For the Left-Behind-ers

I first called this post “Catfish Confession” then thought it may be misleading LOL. So I renamed it the Left-Behind-Ers, for reasons I hope become clear.

You see, I’ve been catfished. I’ve been emotionally manipulated and then dropped / shocked / made to face the horrible and humiliating truth that I was FOOLED.

My sympathy is always with the catfish-ees – those Left Behind. And I want to shout out a HUG to them, to assure you I’ve suffered it and am happy to talk about every humiliating, painful detail if it helps you come to terms. Then I have a fairly fierce Demand that you (i) grieve, but then (ii) you regain perspective, rebuild your confidence, and get on with the important thing i.e. Your Life.

My catfisher was a gay man I wrote online with, for over a year (I don’t know his real name, or if he was gay, or a man at all *sigh*). On another continent, so the timezones only overlapped for a few hours, which meant I was always up late and/or early to share time, which took its toll on my sleep, and also made my family worry.

It was fun and challenging, he was outrageous, told me exotic and intimate stories of his lovelife, always led the way on our provocative, edgy writing. Never showed me a photo – though we exchanged gifts a couple of times – never gave any other personal details that I could have checked *if* I’d wanted to. But I didn’t give too much away either, so it seemed fair. This was early in my writing career, and maybe I had some self-protection in place even then, or maybe I just thought my life was totally boring compared to his, so not worth going into detail! I’d never heard of the term “catfish”, I was relatively new to online chatting.

He was in general amused at my naivety, but sometimes asked my help and advice, so I felt a personal connection. Then one day he claimed an upset in his personal life and just vanished offline. Good God! It was devastating. No contact, no trail, no recourse. I was shocked, hurt, suddenly aware of how emotionally fragile online relationships can be. Me, a professional, intelligent, mature woman, in floods of tears over an online chat friend. Ulp.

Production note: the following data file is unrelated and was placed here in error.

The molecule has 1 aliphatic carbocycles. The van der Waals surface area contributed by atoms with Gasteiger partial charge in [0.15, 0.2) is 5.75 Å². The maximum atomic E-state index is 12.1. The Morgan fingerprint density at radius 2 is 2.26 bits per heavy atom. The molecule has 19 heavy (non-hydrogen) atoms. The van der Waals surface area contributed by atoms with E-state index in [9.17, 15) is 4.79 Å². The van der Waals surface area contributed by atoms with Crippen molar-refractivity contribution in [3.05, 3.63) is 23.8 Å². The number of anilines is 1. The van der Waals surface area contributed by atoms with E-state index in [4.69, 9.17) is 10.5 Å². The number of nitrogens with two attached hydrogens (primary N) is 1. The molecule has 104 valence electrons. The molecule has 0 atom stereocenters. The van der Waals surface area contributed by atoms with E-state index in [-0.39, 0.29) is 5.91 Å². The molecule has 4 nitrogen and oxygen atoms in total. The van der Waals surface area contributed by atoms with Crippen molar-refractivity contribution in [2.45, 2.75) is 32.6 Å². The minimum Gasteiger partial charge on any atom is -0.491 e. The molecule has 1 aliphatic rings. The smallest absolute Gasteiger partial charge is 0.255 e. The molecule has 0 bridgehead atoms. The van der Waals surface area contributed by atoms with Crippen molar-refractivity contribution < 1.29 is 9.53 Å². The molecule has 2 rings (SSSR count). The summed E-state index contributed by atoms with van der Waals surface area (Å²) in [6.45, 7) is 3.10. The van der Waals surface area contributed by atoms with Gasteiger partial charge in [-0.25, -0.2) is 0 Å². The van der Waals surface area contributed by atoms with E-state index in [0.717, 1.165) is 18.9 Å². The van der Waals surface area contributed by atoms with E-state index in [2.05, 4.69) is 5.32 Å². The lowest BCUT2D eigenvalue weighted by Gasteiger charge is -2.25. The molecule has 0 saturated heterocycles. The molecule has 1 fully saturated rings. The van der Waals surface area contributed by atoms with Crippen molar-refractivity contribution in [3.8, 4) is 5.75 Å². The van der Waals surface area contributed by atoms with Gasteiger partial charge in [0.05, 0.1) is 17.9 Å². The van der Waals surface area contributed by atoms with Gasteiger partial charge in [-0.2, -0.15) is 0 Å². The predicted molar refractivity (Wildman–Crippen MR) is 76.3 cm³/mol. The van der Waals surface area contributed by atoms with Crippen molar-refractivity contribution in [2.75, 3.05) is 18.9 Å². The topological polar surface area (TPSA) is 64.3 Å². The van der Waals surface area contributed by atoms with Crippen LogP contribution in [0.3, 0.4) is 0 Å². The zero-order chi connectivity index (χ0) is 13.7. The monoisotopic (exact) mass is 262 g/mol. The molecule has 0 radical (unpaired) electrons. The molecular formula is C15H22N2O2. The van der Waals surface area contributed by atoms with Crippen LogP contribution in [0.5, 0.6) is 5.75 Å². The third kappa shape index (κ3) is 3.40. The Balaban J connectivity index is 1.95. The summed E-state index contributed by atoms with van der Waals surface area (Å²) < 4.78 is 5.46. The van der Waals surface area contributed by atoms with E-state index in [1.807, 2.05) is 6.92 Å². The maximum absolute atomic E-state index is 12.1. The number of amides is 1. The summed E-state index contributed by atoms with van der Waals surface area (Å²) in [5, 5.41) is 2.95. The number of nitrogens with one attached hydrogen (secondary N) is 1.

He came back online briefly, several weeks later, but we slowly dropped contact. He never admitted to being anything other than his writing persona, but I suspect now he was a catfisher. During the time he was offline, I’d found other women online who’d been in contact with him, equally horrified to have “lost” him, probably on an equal fan footing as I was. Ouch. I’d been amazed and horrified at my response, and I determined not to be hurt like that again.

It still makes me wince, to think of ME as I was then! but I’m proud of myself as well, in that it spurred me to learn more, develop more, so I’m confident now in who and what I am.

But if anyone wants to talk about it? I can and will, to prove you shouldn’t feel humiliated or embarrassed or a fool – at least, not for ever. I can stand outside now and see I *was* a fool, but also how cruel *he* was. It may have been deliberate, though I suspect/hope it wasn’t, just someone seeking attention, which ultimately came at my expense. No money changed hands, no physical harm was done. But I was in emotional distress for a long time afterwards.

Also, don’t be afraid to be honest with yourself – you were fooled, you were misled, you were lied to, whether deliberately or by omission. And you know what? Admit that it was LOVE. Maybe not sexual (my guy was gay, apparently, what sexual relationship could I have had, even if I’d wanted?) but these connections are so often a combination of romantic love / fascination / titillation / pride / flattery. We’re not honest enough with ourselves, trying to avoid the self-hate, embarrassment, shame at falling for a non-person. The admission that, at the time, we were looking for someone special for ourself. But it’s not wrong to love – it just needs to be the right kind of love.

I feel I lost a lot at the time, because of it. But I’ve gained so much more since then.


My friend, the author Sue Brown – and thankfully a real person! 🙂 – shares her feelings too in a very honest and compassionate post here:

This entry was posted in authors, catfishing, life by clarelondon. Bookmark the permalink.

About clarelondon

Clare London took her pen name from the city where she lives, loves, and writes. A lone, brave female in a frenetic, testosterone-fuelled family home, she juggles her writing with her other day job as an accountant. She’s written in many genres and across many settings, with award-winning novels and short stories published both online and in print. She says she likes variety in her writing while friends say she’s just fickle, but as long as both theories spawn good fiction, she’s happy. Most of her work features male/male romance and drama with a healthy serving of physical passion, as she enjoys both reading and writing about strong, sympathetic, and sexy characters. Clare currently has several novels sulking at that tricky chapter three stage and plenty of other projects in mind... she just has to find out where she left them in that frenetic, testosterone-fuelled family home. Clare loves to hear from readers, and you can contact her here: Website: E-mail: Blog: Facebook: Twitter: Goodreads: Amazon: Google+ :